Imagine a star with more mass than the sun, the density of a neutron, and a magnetic field about a thousand trillion (a one followed by 15 zeroes) times stronger than Earth's. It sounds exotic and theoretical, but strong evidence for the existence of magnetars has recently been announced based on data from orbiting X-ray and Gamma-ray observatories. Neutron stars are formed in the violent crucibles of stellar explosions. Some become pulsars with relatively weak magnetic fields, spinning and emitting pulses of electromagnetic radiation as their rotation slows. However, astronomers now believe that some become magnetars, with magnetic fields so intense that the solid neutron star crust buckles and shifts under its influence. The resulting star quakes could repeatedly generate brief flashes of hard X-rays and soft gamma-rays giving rise to the rare but mysterious "soft gamma repeaters" (not to be confused with " gamma-ray bursters"!). This still frame from an animation illustrating a spinning, flashing magnetar emphasizes the looping magnetic field lines embedded in the X-ray hot neutron star surface.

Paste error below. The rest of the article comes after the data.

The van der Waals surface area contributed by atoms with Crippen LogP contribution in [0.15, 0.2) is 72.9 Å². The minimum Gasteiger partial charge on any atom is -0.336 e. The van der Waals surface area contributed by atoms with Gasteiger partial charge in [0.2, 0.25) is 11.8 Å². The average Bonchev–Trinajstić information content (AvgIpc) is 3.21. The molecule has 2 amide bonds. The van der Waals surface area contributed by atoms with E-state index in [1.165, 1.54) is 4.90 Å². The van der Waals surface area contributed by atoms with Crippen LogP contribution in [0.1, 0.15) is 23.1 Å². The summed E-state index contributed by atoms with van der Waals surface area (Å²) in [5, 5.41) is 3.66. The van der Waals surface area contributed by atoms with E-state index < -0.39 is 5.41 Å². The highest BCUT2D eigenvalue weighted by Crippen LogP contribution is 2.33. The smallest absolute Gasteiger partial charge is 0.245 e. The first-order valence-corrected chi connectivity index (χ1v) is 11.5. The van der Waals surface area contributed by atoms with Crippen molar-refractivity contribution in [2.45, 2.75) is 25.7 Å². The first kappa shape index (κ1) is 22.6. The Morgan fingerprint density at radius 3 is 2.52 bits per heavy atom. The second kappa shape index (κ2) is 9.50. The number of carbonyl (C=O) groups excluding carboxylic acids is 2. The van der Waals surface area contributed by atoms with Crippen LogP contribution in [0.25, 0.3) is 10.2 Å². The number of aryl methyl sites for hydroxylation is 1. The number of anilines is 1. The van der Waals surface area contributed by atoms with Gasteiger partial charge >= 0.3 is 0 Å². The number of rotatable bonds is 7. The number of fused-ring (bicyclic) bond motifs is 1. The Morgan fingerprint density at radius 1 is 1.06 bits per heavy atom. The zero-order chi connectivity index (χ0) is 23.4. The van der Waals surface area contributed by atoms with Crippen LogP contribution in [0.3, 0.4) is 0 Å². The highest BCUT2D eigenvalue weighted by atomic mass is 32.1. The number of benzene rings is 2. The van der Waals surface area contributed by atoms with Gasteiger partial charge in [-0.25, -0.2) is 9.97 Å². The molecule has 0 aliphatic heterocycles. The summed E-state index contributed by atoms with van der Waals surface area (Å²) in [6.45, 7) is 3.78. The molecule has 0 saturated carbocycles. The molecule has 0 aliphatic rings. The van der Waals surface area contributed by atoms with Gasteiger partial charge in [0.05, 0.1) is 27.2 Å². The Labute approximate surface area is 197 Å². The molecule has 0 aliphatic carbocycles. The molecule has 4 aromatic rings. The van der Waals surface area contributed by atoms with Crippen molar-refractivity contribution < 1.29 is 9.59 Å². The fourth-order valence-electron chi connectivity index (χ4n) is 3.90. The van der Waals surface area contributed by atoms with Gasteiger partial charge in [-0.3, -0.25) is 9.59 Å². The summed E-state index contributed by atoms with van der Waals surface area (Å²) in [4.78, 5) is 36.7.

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& Michigan Tech. U.
Based on Astronomy Picture Of the Day
Publications with keywords: magnetar - soft gamma repeater - neutron star
Publications with words: magnetar - soft gamma repeater - neutron star
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- The Lonely Neutron Star in Supernova E0102 72.3
- NGC 4993: The Galactic Home of an Historic Explosion
- GW170817: A Spectacular Multiradiation Merger Event Detected
- Cooling Neutron Star
- The Swirling Core of the Crab Nebula
- Fast Gas Bullet from Cosmic Blast N49